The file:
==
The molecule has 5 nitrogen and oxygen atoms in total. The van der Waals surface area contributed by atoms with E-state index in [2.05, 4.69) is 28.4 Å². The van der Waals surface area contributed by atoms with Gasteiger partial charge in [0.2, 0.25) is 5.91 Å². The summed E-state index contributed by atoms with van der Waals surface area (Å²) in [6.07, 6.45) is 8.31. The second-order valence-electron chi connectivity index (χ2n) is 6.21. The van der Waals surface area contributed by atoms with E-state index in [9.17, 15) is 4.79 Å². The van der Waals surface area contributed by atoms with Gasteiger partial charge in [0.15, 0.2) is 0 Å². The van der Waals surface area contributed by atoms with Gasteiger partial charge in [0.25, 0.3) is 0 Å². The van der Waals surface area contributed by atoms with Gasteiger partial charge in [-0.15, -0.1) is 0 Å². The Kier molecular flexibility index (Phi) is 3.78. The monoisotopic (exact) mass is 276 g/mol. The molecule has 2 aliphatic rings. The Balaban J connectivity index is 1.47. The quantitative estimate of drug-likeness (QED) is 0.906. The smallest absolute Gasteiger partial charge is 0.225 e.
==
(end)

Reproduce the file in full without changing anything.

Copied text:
The molecule has 5 nitrogen and oxygen atoms in total. The van der Waals surface area contributed by atoms with E-state index in [2.05, 4.69) is 28.4 Å². The van der Waals surface area contributed by atoms with Gasteiger partial charge in [0.2, 0.25) is 5.91 Å². The summed E-state index contributed by atoms with van der Waals surface area (Å²) in [6.07, 6.45) is 8.31. The second-order valence-electron chi connectivity index (χ2n) is 6.21. The van der Waals surface area contributed by atoms with E-state index in [9.17, 15) is 4.79 Å². The van der Waals surface area contributed by atoms with Gasteiger partial charge in [0.15, 0.2) is 0 Å². The van der Waals surface area contributed by atoms with Gasteiger partial charge in [0.25, 0.3) is 0 Å². The van der Waals surface area contributed by atoms with Gasteiger partial charge in [-0.15, -0.1) is 0 Å². The Kier molecular flexibility index (Phi) is 3.78. The monoisotopic (exact) mass is 276 g/mol. The molecule has 2 aliphatic rings. The Balaban J connectivity index is 1.47. The quantitative estimate of drug-likeness (QED) is 0.906. The smallest absolute Gasteiger partial charge is 0.225 e.